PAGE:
As readers of Affinity know, I was growing up until 13 years of age in a totalitarian state with little real autonomy, an effective satellite of USSR. I also grew up in a poor family so it was a bit of an uphill financial struggle for me to get a university education.
Towards the end of my education I had to decide how to actually start my independence and one of the options that presented themselves in 2000 was to go to USA with a “Work And Travel” program and J1 visa. I might write about my American adventure maybe some more later, today I wish to only briefly discuss the question in the title, which in various forms was posited to me in later years from many people here, old as well as young.
Even before venturing to USA I was of the opinion that it is a proto-fascist state and my opinion was further solidified by my experiences there.
So my answers at that time were these four points:
- Crappy healthcare. I have met ordinary people fearing that a simple case of flu might send them down the spiral of personal bankruptcy. I have seen outrageous prices for one course of antibiotics. I knew that USA had, in contrast to European countries, no universal healthcare, but seeing it first hand was a real eye opener. Fear of loosing even the crappy health insurance provided by the employer kept many people in essential slavery, when the were putting up with blatant abuse by their managers. For my friends I summed this argument up as “if I have grown up in USA, I would not live to become an adult, because my parents would not be able to pay for the medication I needed”.
- Crappy education. I have already mentioned that for me to get a university education was an uphill struggle. I was not bad student, but I am not so intelligent as to be able to study and work (not to mention that job availability was not that great – unemployment rate 8%), so I had only negligible income and I had to rely on my parents, which was hard – I had to live by with about 100,-$ a month to pay for my lodgings, food, books etc. For my friends I summed this argument up as “in USA I would not get a university degree, because even without tuition fees it was not cheap and with tuition fees it would be ruinous”.
- The mony that I made n USA was worthless there, it only had worth here because of the very favourable exchange rate. In US, the measly 5.50$/h were to barely live by – even though as a student I was tax exempt. So staying in USA would mean to lock myself into perpetual poverty. I find it incredible how many of my peers with university education failed to grasp this reality, that money’s worth is contextual and 1.000,-$ monthly income in USA is shit, whilst being absolutely amazing and nearly unattainable here. I tried to sum it up as “for the money I was making there, I could not even rent a flat. And I would be forced to do work well bellow my qualification even for that. Here, I could use it to at least repair my house.”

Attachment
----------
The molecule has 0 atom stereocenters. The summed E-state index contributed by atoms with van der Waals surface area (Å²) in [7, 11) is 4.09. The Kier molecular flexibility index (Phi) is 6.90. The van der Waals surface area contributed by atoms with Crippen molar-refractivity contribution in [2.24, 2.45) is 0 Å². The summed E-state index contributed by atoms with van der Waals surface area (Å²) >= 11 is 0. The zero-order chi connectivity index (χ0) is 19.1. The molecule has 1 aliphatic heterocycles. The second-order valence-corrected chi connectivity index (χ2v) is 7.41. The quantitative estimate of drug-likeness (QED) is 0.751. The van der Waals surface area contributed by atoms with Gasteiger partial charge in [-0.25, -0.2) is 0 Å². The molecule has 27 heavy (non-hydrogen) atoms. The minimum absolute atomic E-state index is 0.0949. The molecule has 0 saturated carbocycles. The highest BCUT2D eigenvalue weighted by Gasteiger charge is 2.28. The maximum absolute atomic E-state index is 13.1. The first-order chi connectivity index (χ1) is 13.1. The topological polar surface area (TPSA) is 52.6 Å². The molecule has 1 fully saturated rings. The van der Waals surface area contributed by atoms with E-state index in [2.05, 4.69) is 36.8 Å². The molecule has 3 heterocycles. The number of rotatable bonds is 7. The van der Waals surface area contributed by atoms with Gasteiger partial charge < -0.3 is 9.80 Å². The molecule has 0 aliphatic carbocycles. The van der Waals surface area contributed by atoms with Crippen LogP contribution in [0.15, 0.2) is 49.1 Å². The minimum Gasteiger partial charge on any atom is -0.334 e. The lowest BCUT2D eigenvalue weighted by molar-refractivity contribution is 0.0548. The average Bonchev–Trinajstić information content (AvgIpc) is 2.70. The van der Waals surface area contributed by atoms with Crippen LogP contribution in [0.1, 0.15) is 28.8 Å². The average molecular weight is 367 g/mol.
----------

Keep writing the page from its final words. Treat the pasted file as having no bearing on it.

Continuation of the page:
- Absolutely inane laws and judiciary process. I have always thought that outcome of a judicial case should not be decided by a bunch of barely literate amateurs and that precedent law should not still be employed in any civilised country. And what I particularly did not admire was the “sue happy” culture in USA, where people try to win the lottery by suing each other for money. And the lack of properly functional system for “ex officio” advocates for people who cannot afford to pay. I summed it up as “any time you could get sued by some idiot over some trivial thing and if they could afford better lawyer than you, you are screwed”.
And mind you, this all was in 2000. The only progress that I see from behind the Atlantic was on health care, everything else got much worse since then. And it seems that USA is managing to drag back the rest of the world as well – in last decade or so the main American exports are jingoism and creationism.
The USA was never democracy and never free. It only managed to convince its enslaved citizens that they are free. I am entirely content with my decision to not even try to live there permanently.